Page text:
Floyd Powder kneels down in the fresh snow beside an old wooden cross and staples a sheet of paper with the name Joseph Xavier Powder printed in bold font.
He’s diligently working to give each veteran the recognition they deserve.
Joseph is one of many whose unmarked grave bears no mention of his heroic contribution in service.
“I noticed there are several grave plots that don’t have a headstone and they are known veterans. That struck me as not being right so I started getting involved,” Powder said.
When he’s not working his full time job, he’s volunteering as a community researcher with the Last Post Fund – an Indigenous veterans initiative.
The non-profit charity works to ensure all veterans who have died have received a proper burial with a proper tombstone that recognizes their service. The Fund is backed by Veterans Affairs Canada.
Since the initiative began in March 2019, Powder has been building upon a list of veterans in the Northwest Territories.
“Even in the Yellowknife cemetery in the Field of Honour. If this was happening here, it struck me likely in the smaller communities that don’t have the same support, or a legion and those services to support veterans,” Powder said.
“There’s probably other veterans that aren’t identified.”
Born and raised in Fort Smith, N.W.T. Powder is Métis and 32-year veteran.
He’s worked in several departments and held various jobs, including the completion of three peace keeping tours.
Nowadays, his research has taken him across the southern part of the territory where he’s been able to confirm sites for headstones in Fort Smith, Behchokǫ̀ and Fort Fitzgerald on the Alberta border.
Powder tells APTN News, one of his most valuable tools so far has been conversations with Elders who have been helpful in helping him the location of veteran’s family.
“They (Elders) mentioned in a few comments, if we tried to do this ten or even five years from now it probably wouldn’t happen, that’s because we wouldn’t be able to track down the family and get them to review the documentation for accuracy before installing the headstone,” Powder said.
The charity also includes veterans to receive inscriptions related to their identity such as an eagle, Métis Infinity symbol and text in traditional language.
Watch Charlotte’s story on the Last Post.
According to The Last Post Fund, there’s close to 12,000 Indigenous people who have served in the Canadian Armed Forces.
Maria Trujillo, the Indigenous project coordinator with the organization says the project has been the most successful when there’s been boots on the ground.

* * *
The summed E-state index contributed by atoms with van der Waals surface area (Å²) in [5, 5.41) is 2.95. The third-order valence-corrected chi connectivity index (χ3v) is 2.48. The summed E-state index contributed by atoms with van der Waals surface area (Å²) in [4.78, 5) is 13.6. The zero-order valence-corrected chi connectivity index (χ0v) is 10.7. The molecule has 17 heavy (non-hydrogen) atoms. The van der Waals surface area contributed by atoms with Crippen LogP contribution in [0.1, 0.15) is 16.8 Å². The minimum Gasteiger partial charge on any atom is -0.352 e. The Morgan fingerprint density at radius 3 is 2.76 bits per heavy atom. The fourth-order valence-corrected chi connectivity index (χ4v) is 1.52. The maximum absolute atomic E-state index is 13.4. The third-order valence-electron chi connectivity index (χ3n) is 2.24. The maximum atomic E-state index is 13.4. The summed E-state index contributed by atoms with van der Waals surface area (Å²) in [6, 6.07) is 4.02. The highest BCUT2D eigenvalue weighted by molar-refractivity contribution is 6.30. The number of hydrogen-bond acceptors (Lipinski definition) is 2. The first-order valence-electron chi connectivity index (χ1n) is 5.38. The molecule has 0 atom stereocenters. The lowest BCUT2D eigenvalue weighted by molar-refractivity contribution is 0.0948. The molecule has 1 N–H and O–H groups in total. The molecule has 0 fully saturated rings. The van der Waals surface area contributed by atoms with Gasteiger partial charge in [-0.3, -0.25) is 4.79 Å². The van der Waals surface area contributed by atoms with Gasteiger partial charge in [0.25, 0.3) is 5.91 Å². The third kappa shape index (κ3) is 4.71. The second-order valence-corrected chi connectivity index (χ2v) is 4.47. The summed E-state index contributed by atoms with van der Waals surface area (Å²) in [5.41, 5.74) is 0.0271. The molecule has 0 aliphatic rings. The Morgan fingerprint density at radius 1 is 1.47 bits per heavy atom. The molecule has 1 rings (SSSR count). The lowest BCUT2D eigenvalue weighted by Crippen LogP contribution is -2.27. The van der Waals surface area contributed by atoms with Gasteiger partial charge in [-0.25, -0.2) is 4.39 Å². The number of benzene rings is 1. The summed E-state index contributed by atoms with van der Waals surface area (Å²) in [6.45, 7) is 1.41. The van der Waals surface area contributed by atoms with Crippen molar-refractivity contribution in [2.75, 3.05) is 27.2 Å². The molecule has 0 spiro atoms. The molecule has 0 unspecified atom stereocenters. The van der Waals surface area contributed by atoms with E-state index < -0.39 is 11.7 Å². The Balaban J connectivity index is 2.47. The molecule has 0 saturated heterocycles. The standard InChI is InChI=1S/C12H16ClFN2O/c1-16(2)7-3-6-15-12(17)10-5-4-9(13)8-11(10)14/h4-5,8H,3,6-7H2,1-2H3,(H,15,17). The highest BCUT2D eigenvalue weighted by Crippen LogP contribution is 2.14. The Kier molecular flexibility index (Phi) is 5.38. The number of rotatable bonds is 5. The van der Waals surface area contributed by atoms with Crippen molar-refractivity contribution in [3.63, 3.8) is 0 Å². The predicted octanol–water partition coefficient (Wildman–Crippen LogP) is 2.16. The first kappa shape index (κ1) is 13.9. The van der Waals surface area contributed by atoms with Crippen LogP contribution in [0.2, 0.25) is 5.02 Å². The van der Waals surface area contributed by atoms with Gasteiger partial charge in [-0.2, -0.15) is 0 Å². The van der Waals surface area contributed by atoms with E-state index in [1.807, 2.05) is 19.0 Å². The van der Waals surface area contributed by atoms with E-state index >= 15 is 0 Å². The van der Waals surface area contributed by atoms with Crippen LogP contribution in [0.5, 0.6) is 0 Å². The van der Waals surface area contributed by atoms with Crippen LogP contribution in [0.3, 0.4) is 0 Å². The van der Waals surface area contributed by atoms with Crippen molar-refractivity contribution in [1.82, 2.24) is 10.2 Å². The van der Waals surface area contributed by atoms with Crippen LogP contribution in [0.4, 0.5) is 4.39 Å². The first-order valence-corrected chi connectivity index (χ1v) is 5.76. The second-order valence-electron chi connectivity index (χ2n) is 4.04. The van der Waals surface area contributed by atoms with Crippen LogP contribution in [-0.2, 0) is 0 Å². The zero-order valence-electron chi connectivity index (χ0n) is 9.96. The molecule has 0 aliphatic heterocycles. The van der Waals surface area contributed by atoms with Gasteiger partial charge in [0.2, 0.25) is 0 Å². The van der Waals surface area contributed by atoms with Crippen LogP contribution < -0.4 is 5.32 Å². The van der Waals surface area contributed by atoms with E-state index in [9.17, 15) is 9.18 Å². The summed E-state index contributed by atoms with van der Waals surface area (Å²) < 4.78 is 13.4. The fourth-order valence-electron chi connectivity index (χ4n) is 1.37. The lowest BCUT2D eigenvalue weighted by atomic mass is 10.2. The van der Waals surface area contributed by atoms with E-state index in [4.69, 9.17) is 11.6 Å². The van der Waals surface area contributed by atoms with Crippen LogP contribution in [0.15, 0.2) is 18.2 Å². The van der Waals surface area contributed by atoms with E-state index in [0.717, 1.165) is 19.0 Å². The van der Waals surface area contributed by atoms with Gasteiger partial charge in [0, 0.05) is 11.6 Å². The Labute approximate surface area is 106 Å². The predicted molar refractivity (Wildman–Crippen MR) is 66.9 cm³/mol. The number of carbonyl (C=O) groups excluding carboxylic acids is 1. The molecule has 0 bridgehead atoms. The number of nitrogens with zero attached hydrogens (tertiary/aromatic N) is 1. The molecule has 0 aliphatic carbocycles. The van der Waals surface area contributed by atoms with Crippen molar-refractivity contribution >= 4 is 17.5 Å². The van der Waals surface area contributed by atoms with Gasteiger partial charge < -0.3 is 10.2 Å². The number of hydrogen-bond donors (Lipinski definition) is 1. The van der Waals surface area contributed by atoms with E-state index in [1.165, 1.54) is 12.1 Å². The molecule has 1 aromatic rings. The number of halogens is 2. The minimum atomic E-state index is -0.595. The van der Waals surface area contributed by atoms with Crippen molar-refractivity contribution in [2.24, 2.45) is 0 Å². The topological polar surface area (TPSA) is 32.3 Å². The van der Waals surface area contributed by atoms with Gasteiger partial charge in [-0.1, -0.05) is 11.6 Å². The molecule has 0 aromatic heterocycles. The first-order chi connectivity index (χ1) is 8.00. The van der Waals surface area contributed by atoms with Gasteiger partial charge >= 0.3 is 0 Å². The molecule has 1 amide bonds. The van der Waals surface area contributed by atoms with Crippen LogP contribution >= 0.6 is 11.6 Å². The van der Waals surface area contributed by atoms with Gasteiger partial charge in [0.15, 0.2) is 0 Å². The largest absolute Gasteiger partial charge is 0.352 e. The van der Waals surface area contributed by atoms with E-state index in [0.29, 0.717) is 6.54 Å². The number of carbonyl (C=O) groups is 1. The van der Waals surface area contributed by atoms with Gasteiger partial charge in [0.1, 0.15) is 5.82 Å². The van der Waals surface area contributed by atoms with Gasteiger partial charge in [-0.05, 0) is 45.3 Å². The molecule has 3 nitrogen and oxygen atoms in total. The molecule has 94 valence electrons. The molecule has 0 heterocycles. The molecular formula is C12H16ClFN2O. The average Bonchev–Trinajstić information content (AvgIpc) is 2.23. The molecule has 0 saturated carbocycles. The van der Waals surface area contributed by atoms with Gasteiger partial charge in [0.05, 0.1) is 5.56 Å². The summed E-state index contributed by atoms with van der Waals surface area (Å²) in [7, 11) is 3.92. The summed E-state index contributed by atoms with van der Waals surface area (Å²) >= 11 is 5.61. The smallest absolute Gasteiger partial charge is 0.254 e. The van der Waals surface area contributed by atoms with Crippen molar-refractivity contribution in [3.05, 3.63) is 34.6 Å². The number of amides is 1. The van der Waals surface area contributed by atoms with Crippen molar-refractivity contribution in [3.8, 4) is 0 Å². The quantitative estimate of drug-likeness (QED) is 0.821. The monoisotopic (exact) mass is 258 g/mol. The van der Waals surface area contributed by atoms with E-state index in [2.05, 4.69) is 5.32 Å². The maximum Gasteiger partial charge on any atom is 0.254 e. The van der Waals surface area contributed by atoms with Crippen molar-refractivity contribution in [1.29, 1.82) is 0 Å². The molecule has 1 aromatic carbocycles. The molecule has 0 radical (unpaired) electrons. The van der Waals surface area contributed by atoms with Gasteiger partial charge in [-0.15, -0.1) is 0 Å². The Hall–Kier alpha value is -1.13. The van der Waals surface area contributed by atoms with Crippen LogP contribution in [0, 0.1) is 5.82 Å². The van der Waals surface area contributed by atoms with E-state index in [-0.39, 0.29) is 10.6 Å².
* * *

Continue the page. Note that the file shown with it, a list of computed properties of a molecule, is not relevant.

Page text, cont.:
“It isn’t just about us placing headstones and then it’s done. It’s more about us working with a local researcher from the community because they know their veterans well,” Trujillo said.
She mentions community organizations can connect with the Fund and ask for a list of Indigenous veterans as a starting point, should the community want to cross reference and add to the list.
Powder’s father Eddy, an Indigenous Elder and a private in the Queen’s Own Rifles of Canada in the Second World War, passed away in 2015. He was believed to be the last veteran in Fort Smith.
When APTN asked if Powder had any photos of his father in service, we were told he didn’t, and that it was common for families N.W.T. to not have much as soldiers had to travel down to Alberta to enlist.
Last year, Powder began the process of obtaining his Father’s records.
“Especially for young people from the north joining they had to make their way down south. So that story of leaving home to go down there and then enrolling and how his (his Father’s) service came to be. It would be good for my knowledge and then to pass that information on to my kids,” Powder said.
Justin Powder is following in his family’s footsteps and says he’s excited to learn more about his family history.
“As I’ve only heard about the stories through my dad, so it would be another point of view about my grandfather because I never really learned too much from himself,” Justin said.
Having already spent six years in 2837 Yellowknife Royal Canadian Army Cadet Corp. in summer 2019 he earned his wings at the same base his father did years before.
Justin says while there’s some representation of the north in service, Indigenous visibility isn’t always as widely understood.
“Usually you don’t get people coming up and asking you where you are from, but then on parades when I wear my métis sash and basically that’s when I’m the only one wearing this and people ask what is the big red thing is for,” he says.
Both Justin and Floyd agree it feels good honour veterans north of 60.
“I’m hoping to have the remaining headstones here about a dozen and get them ordered. My intent is if we do get headstones and have them installed we will have a commemorative ceremony,” Powder said, not before he invites APTN to attend.
After all, he insists remembrance is for everyone.